Clause 17 - Arrangements for network management

Part of Traffic Management Bill – in a Public Bill Committee at 11:15 am on 29th January 2004.

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Photo of Christopher Chope Christopher Chope Shadow Spokesperson (Environment, Food and Rural Affairs) 11:15 am, 29th January 2004

The Government should accept amendment No. 135. If they have a quarrel with the words and think that there is ambiguity, I will happily withdraw it, with the purpose of bringing it back in better shape on Report, but unless or until the Minister makes such a commitment, I am minded to press the amendment to a vote.

The Government think that it is reasonable for the statutory undertaker to agree with the street works authority, in advance of street works, a reasonable

period in which the works should be carried out, with an end date. If that end date is not met, penalties flow. The Minister talks about when we have a dedicated traffic manager in the local authority, and Opposition Members have said that we think that that is a good idea. A traffic manager, with a responsibility for maintaining the network and the free flow of traffic, should be able—indeed, should be required—to agree a reasonable period for the execution of the work that it has in mind with the part of the local authority that is responsible for highway work. That period can then be publicised. Amendment No. 135 does not involve a sanction other than public odium, but at least there is some sanction.

You may be aware, Mr. Beard—I do not know which part of London you come into Westminster from—that there have been road works outside Lambeth North tube station for, I think, two years. When the Under-Secretary of State for Transport, the hon. Member for Plymouth, Devonport (Mr. Jamieson)—he is not working today—is not in Plymouth, he is obviously waiting outside Lambeth North tube station uttering words that he probably would not wish others to hear about the incompetence of that authority in carrying out those works. For a long time, there was a sign saying that the works would be completed by, I think, April 2003, but as they still have not been completed, the sign has been taken away.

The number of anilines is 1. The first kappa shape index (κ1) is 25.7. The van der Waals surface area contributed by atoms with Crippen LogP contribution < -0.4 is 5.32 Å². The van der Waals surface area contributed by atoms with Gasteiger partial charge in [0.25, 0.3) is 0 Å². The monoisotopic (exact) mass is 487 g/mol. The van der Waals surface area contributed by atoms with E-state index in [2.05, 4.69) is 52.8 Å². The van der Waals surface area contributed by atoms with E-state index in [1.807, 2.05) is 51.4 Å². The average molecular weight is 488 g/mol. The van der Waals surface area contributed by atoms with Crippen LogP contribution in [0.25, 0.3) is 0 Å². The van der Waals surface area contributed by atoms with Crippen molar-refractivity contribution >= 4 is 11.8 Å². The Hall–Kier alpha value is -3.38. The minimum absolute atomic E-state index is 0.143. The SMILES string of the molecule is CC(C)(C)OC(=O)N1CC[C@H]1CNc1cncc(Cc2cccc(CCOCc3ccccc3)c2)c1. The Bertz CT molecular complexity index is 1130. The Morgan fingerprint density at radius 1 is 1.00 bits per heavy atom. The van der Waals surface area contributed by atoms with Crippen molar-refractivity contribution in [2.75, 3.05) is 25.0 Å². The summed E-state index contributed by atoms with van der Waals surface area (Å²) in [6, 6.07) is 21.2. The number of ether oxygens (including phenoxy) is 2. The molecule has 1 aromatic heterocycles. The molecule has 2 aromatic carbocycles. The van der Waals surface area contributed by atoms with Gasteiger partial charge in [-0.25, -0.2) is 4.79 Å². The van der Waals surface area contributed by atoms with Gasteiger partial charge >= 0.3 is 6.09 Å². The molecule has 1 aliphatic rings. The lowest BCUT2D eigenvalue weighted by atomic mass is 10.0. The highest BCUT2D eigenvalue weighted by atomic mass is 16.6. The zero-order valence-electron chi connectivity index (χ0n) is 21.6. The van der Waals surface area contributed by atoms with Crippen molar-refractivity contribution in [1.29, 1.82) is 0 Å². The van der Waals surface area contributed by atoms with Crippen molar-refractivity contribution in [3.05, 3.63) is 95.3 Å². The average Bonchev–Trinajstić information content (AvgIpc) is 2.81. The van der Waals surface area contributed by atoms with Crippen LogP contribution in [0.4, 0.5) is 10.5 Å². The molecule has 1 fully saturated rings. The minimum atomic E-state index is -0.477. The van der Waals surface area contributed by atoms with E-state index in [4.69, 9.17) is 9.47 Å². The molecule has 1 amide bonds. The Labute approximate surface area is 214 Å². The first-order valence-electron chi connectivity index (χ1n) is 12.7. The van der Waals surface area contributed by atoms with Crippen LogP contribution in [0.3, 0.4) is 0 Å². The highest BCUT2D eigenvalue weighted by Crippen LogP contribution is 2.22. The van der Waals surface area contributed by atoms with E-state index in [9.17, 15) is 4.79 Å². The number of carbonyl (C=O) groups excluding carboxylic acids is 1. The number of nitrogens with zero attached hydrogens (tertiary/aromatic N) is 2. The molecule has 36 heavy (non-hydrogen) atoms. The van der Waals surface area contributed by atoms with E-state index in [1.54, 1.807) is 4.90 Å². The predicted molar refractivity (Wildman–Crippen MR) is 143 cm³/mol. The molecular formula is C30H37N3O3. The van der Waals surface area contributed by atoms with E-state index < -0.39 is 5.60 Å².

If ever there were an example of why the amendment is necessary, that is surely it. There are many other examples around London—at Vauxhall Cross and elsewhere—of works that seem to be taking an incredibly long time. That does not give the travelling public, pedestrians and so on the impression that highway authorities really have an interest in expediting works so that the highway can be restored to its previous state.

What is unreasonable about requiring a traffic manager, in cases in which there is no emergency, to agree a reasonable period for the execution of work and to publicise it? If the work is carried out at greater length than was agreed, there could be a public debate, including letters in the local paper and local councillors put on the rack for the local authority's incompetence. That is what we had in mind in amendment No. 135, and I am disappointed that it does not commend itself to the Minister.